Opry Member

SINCE 1984

I had dreams in my head about being on the radio and being on the Grand Ole Opry long before I ever thought it was possible." - Buck White

The Whites with Ricky Skaggs, 2017.
The Whites celebrate their 30th Opry member anniversary, 2014.
The Whites, 2017.
The Whites, 2018.
The Whites with Jeannie Seely, 2016.
  • The Whites and Ricky Skaggs on Country's Family Reunion The Whites and Ricky Skaggs performed on Country's Family Reunion with host and Opry member Bill Anderson in summer 2017 during a special tribute episode. Watch and take a listen to their performance of "If I Be Lifted Up."


The Whites have been a part of the Grand Ole Opry family more than 30 years and have been showcasing their own family harmony as a professional stage act for nearly 40 years. Daddy Buck and daughters Cheryl, Sharon, and Rosie are all top-level singers and musicians individually.

Buck’s skills on the piano landed him early gigs with the Opry’s Hank Snow, Ernest Tubb and others. He married Pat Goza in 1951, and in 1962 they moved from Texas to Arkansas, where they began performing with another couple as the Down Home Folks. Their children performed as the Down Home Kids.

By the mid-’60s, the family was well known in bluegrass circles, and when the younger Whites decided they wanted to sing professionally, the family moved to Nashville in 1971. During their first years in Nashville, they performed as the Down Home Folks and recorded several bluegrass albums.

In 1973, mother Pat retired from the group, and in 1975, The Whites played a Washington, D.C. show with Emmylou Harris. That association led to Sharon and Cheryl providing background vocals on Harris’ 1978 Blue Kentucky Girl album.

“She just opened so many doors for us and put us in front of people who had never seen us before,” Sharon told interviewer Paul Edward Joyce. “We just had a great relationship and will forever be grateful to her for how she helped us.”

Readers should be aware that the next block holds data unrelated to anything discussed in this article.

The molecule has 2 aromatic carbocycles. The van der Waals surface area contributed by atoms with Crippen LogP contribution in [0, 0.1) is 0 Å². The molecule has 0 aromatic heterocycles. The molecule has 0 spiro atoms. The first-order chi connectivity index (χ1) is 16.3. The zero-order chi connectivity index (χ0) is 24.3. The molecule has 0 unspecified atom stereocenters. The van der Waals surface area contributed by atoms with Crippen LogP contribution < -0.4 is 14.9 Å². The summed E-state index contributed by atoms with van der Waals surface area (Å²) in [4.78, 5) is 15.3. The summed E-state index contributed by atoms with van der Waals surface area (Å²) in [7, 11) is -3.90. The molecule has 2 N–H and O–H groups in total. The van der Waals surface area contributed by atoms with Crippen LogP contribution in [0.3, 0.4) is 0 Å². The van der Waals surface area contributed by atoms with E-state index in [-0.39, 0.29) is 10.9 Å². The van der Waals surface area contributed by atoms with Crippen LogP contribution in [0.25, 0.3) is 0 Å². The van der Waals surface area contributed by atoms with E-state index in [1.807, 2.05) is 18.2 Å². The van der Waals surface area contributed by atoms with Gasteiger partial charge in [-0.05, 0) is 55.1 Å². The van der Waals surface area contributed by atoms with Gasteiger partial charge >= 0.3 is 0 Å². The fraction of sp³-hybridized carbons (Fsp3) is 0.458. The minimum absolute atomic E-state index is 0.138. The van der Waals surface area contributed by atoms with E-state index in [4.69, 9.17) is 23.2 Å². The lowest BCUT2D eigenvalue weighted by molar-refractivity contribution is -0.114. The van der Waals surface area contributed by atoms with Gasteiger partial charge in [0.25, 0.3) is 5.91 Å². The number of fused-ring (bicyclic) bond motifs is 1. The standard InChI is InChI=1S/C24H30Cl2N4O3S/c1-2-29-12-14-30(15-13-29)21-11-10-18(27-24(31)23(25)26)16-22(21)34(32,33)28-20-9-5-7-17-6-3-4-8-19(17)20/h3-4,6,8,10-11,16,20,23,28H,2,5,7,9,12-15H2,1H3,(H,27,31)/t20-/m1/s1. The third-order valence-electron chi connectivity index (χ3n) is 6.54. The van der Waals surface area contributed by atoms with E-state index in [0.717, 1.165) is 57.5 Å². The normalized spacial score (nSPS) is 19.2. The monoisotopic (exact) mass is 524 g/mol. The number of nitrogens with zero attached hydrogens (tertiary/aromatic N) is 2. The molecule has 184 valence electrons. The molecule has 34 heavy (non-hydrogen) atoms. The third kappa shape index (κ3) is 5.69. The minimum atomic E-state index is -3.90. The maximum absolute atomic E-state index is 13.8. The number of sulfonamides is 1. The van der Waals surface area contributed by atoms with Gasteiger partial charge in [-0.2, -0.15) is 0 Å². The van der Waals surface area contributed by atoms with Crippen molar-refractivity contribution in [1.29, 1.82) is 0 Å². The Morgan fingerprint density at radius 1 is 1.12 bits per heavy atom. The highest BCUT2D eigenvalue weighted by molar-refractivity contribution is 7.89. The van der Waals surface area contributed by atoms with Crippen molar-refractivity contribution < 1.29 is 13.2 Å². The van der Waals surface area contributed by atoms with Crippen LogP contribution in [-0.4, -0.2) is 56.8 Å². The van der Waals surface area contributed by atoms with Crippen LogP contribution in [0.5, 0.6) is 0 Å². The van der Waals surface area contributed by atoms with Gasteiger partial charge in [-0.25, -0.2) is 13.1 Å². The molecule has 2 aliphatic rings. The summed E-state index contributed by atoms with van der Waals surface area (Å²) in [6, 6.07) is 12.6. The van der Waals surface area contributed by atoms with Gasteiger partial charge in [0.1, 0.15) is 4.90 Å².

In 1982, Sharon White married Ricky Skaggs, a one-time member of Emmylou’s Hot Band who also co-produced The Whites’ major-label debut, Old Familiar Feeling. The album yielded four Top 10 hits, including “You Put the Blue in Me,” and “Hangin’ Around.” The album also featured the distinctive dobro work of Jerry Douglas, now a member of Opry star Alison Krauss’ band, Union Station. Other albums by The Whites, which blend country, folk, bluegrass, and gospel sounds include Forever You, Ain’t No Binds, and Doin’ It by the Book.

In 2000, The Whites appeared in the film, O Brother, Where Art Thou?, performing the Carter Family classic, “Keep on the Sunny Side.” Also in 2000, they released the album, A Lifetime in the Making. The Whites were inducted into the Texas Country Music Hall of Fame in 2008, the same year their collaboration with Skaggs called Salt of the Earth won a Grammy award.

And while these “down home folks” have graced stages all over the world, they continue to perform regularly on the Grand Ole Opry.

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